Sitting atop the Karighatta hills, on the outskirts of Srirangapatna, Karnataka is the Venkataramana Swamy temple. Devotees often have to trek their way up the steep hill to pay their respects at the temple.
Being a regular at the temple, Ramesh Y would often make his way up and down the hill, sometimes several times in a week. Every time he passed the withering trees on his trek, it filled him with sorrow. The rocky hill was largely barren and the few trees that did manage to grow were subject to blistering heat and lack of water.
One day, Ramesh decided to try and save the remaining trees and plants on the hill: “I could see a few plants around, but they weren’t tended to. I built small bunds around each and watered them. It was quite a task, which I soon realised was also in vain. This wasn’t going to work. It was too hot and the water would seep in too fast,” he told The Times of India.
Ramesh, who is a supplier of mineral water in Srirangapatna and nearby areas, learnt that drip irrigation was the best way to keep trees and plants alive. Given his limited resources however, there was no way he could lay pipelines around the hill.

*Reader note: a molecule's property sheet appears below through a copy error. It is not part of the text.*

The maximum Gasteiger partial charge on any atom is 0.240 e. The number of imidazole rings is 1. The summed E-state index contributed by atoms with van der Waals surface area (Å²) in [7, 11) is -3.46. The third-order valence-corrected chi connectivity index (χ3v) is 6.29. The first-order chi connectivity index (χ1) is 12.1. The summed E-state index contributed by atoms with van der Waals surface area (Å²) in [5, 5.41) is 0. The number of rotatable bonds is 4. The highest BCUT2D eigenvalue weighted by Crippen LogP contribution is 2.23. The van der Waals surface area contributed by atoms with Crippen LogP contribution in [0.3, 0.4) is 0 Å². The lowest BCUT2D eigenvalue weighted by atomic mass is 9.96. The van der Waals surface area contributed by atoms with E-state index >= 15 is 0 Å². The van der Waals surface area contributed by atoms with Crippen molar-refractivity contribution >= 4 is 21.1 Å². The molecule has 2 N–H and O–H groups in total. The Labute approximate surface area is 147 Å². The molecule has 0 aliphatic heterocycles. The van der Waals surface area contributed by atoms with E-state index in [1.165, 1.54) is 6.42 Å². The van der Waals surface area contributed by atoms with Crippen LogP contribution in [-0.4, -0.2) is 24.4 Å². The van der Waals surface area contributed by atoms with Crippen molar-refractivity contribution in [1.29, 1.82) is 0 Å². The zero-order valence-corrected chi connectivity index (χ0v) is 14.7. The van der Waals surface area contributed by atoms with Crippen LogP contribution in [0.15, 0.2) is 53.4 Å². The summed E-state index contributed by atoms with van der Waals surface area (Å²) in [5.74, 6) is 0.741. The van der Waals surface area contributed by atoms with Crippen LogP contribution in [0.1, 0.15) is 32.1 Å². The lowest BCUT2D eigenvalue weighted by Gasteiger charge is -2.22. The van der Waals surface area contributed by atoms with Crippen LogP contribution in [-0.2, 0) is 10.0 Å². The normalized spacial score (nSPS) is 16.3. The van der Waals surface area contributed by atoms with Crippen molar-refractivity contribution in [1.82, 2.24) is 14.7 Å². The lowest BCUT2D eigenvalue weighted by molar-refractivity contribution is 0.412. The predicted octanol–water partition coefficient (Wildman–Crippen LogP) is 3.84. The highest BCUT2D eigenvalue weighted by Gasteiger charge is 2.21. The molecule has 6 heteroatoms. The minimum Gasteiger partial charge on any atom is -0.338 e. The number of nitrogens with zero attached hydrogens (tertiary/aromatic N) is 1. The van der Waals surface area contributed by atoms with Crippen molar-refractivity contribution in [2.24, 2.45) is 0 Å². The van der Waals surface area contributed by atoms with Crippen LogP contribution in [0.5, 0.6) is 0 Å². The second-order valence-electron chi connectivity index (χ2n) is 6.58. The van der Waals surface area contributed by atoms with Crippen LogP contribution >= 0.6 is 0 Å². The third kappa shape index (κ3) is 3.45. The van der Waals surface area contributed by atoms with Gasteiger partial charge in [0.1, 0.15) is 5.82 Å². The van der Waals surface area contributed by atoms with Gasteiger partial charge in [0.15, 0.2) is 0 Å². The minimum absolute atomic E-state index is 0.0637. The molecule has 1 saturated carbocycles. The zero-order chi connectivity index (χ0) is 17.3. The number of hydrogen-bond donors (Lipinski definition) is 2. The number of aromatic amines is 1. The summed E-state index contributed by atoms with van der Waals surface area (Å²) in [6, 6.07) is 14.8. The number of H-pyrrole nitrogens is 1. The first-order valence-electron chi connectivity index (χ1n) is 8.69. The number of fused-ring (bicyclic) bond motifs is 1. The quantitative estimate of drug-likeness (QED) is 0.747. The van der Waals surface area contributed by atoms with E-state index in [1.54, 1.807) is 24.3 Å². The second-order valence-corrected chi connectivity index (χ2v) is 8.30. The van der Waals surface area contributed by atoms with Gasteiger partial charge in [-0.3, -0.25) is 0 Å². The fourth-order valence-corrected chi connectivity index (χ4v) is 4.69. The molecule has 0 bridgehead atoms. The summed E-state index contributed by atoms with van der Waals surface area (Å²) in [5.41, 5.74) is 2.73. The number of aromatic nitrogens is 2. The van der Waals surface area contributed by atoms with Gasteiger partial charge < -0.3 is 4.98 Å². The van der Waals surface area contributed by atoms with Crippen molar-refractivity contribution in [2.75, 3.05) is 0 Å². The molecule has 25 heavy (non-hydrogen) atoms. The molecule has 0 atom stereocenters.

The 40-year-old was discarding used water cans when he hit upon the perfect solution: “Why not use this for drip irrigation? I had plenty of such cans at my disposal. Using them would be cost-effective and would easily serve the purpose,” he says.
Image for representation only. Source: Pixabay
Ramesh began to cut the bottom half of the used cans. He then suspended these cans upside-down and filled them with water. The water would dribble slowly down to the roots, watering the plant.
Within a few days, Ramesh began to notice a difference; his modified drip-irrigation was working.
“Once filled up, the cans could hold water at least for two to three days. This made my job easy and I extended the project to many more trees so that I could alternately water them,” he says.
Ramesh’s efforts over the last five years have paid off. He has saved more than 100 trees and the hill is now a lovely, lush green. It is even attracting birds and animals.
Ramesh plans to continue his good work: “My dream is to see this area converted into a dense forest. It will definitely help in increasing rainfall in this area,” he says.